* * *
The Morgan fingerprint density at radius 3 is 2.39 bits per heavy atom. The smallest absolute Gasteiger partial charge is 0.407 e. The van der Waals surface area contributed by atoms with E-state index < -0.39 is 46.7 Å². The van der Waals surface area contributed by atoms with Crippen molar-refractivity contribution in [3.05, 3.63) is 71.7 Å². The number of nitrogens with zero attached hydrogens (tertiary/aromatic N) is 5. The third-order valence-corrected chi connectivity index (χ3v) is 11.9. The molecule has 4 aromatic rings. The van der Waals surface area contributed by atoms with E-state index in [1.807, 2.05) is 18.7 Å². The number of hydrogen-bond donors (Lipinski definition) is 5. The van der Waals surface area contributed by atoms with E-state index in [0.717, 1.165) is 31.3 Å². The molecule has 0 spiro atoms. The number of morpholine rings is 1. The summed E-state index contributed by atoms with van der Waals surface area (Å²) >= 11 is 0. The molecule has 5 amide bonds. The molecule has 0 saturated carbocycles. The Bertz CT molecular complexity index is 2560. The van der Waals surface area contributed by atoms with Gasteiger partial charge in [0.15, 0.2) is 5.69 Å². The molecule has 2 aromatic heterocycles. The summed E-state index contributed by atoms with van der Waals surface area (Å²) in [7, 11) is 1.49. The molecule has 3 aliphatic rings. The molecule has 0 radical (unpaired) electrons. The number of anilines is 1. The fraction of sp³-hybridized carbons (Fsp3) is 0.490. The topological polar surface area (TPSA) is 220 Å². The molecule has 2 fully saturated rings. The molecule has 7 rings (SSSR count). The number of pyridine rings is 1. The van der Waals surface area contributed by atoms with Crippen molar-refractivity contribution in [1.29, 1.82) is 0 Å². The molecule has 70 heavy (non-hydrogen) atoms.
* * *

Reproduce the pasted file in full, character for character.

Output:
The Morgan fingerprint density at radius 3 is 2.39 bits per heavy atom. The smallest absolute Gasteiger partial charge is 0.407 e. The van der Waals surface area contributed by atoms with E-state index < -0.39 is 46.7 Å². The van der Waals surface area contributed by atoms with Crippen molar-refractivity contribution in [3.05, 3.63) is 71.7 Å². The number of nitrogens with zero attached hydrogens (tertiary/aromatic N) is 5. The third-order valence-corrected chi connectivity index (χ3v) is 11.9. The molecule has 4 aromatic rings. The van der Waals surface area contributed by atoms with E-state index in [1.807, 2.05) is 18.7 Å². The number of hydrogen-bond donors (Lipinski definition) is 5. The van der Waals surface area contributed by atoms with E-state index in [0.717, 1.165) is 31.3 Å². The molecule has 0 spiro atoms. The number of morpholine rings is 1. The summed E-state index contributed by atoms with van der Waals surface area (Å²) >= 11 is 0. The molecule has 5 amide bonds. The molecule has 0 saturated carbocycles. The Bertz CT molecular complexity index is 2560. The van der Waals surface area contributed by atoms with Gasteiger partial charge in [0.15, 0.2) is 5.69 Å². The molecule has 2 aromatic heterocycles. The summed E-state index contributed by atoms with van der Waals surface area (Å²) in [7, 11) is 1.49. The molecule has 3 aliphatic rings. The molecule has 0 radical (unpaired) electrons. The number of anilines is 1. The fraction of sp³-hybridized carbons (Fsp3) is 0.490. The topological polar surface area (TPSA) is 220 Å². The molecule has 2 fully saturated rings. The molecule has 7 rings (SSSR count). The number of pyridine rings is 1. The van der Waals surface area contributed by atoms with Crippen molar-refractivity contribution in [1.29, 1.82) is 0 Å². The molecule has 70 heavy (non-hydrogen) atoms.